Season One - TNG

Star Trek – The Next Generation: Lonely Among Us

Written by D.C. Fontana, Michael Halperin, and Tracy Torme
Directed by Cliff Bole

This extremely well-written Star Trek: The Next Generation first-season episode really made me pause and think about so much.

Lonely Among Us starts out in one direction as the Enterprise is transporting two warring alien species to mediate their dispute at a place known as Parliament. The trip is eventful enough trying to keep the representatives apart when the Enterprise encounters an energy cloud.

After making a close sensor sweep of the energy cloud, a strange force seems to travel though various members of the crew. Strange occurrences also begin to take place, such as the warp drive deciding to stop working for no apparent reason.

Once the alien force takes hold of Captain Picard (Patrick Stewart), he orders the Enterprise to return to the coordinates of the energy cloud. The crew helplessly stands by and watches as they know their Captain is not behaving normally, but by regulation he has done nothing that would put the ship in danger.

What makes the episode so intriguing is the alien/Picard’s desire to live as a pure energy being. What he describes essentially sounds like taking one’s soul out of the body and living in the universe outside of that.

Is this death? The body is gone, but the soul in the form of pure energy lives on? What a thought-provoking concept. It intrigued me enough that I thought about this story for days after watching it again. Could our soul just be this sort of energy with the ability to inhabit our bodies for a period of time? Is “death” an existence like this pure energy? We are told heaven is just so different from what we know that it cannot be described to us. Could it be living as an energy being – a form we cannot relate to living as humans?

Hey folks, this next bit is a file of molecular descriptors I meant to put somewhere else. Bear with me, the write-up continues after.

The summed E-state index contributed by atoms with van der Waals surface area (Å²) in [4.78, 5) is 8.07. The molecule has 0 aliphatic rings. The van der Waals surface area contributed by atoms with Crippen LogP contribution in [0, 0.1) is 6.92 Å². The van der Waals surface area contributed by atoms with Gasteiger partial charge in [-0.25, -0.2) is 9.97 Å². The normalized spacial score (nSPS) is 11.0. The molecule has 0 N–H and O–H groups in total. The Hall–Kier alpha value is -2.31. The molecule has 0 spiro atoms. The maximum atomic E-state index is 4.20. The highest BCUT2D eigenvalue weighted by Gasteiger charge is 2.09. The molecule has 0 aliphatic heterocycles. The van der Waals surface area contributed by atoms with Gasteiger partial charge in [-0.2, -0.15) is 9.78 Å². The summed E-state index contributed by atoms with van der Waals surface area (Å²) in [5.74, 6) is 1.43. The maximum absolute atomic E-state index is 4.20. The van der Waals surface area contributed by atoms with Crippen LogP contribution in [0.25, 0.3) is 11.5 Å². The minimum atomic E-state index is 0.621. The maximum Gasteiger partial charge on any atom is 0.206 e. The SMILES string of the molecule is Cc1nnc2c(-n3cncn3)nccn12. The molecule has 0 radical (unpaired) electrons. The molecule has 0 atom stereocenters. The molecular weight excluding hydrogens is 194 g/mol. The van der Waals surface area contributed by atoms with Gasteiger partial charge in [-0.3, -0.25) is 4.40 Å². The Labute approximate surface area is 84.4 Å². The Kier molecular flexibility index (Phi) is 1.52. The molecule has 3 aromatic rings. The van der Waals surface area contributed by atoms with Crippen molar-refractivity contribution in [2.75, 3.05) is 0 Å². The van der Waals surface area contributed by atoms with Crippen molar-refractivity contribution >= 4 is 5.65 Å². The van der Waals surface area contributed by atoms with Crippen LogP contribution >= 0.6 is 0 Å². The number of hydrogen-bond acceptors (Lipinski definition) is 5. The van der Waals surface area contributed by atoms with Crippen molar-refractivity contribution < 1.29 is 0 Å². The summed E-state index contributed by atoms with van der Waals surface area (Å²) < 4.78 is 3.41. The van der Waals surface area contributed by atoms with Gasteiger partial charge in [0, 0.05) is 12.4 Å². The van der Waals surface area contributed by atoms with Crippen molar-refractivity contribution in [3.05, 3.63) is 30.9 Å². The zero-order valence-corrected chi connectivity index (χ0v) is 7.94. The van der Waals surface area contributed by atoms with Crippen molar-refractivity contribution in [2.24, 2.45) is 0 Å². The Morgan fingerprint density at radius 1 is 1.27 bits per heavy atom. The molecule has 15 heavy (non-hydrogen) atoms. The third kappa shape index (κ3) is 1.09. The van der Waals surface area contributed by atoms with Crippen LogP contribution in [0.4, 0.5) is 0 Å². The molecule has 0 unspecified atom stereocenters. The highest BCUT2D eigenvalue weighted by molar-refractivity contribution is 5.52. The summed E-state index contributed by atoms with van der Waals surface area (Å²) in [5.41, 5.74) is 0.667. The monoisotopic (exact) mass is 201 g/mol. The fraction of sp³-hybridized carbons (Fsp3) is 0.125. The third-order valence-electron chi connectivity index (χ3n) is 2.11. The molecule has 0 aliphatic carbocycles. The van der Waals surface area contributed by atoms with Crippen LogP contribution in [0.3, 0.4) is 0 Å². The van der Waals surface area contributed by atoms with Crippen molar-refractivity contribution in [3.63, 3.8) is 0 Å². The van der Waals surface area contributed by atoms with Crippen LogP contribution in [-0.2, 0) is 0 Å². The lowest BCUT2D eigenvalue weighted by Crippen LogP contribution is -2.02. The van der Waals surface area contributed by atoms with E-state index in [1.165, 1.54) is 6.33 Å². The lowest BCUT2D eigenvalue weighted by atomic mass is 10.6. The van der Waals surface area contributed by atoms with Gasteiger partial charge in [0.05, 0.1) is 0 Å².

In the end, Picard’s energy returns to the ship and the body is re-created using the pattern logged in the transporter. Conveniently, of course, this also renders him unable to recall anything that happened to him once he transported off the ship.

The profoundness of the writing in this episode is extraordinary for the first season episodes. The depth with which the spiritual question is asked is tremendous. Unfortunately, what makes this episode not work to its potential is the schizophrenic nature of the episode itself. The warring aliens attempt to provide comedy, yet it seems more like it is an entirely different episode going on within the other one. Even Picard’s description – while under the influence of the alien – of what life is like as an energy being must be cut short for the timing of the episode. I would’ve liked to have heard more of that and less about the aliens.

The crew’s seeming impotence in the face of their Captain’s possession by the alien also seemed ridiculous. We can see that the Captain is not rational – he continuously talks about being “too busy” to respond to the crew’s requests that he go for medical and psychiatric evaluations. All he seemed to do during this time he was “too busy” was stare out the ship’s porthole in his ready room and sit at his desk with his feet up. One time when he declares himself “too busy” he then stretches back in his chair and puts his feet up. It seemed as if he was daring the crew to challenge him.

Commander Riker (Jonathan Frakes) as his First Officer and Dr. Crusher (Gates McFadden) should have removed him from command before he had the chance to put the ship in danger. Instead, they chose a wait-and-see attitude. If I were Picard once I returned to the Enterprise, I’d send every last one of them back to Starfleet Academy to take their Officers’ Training over again.

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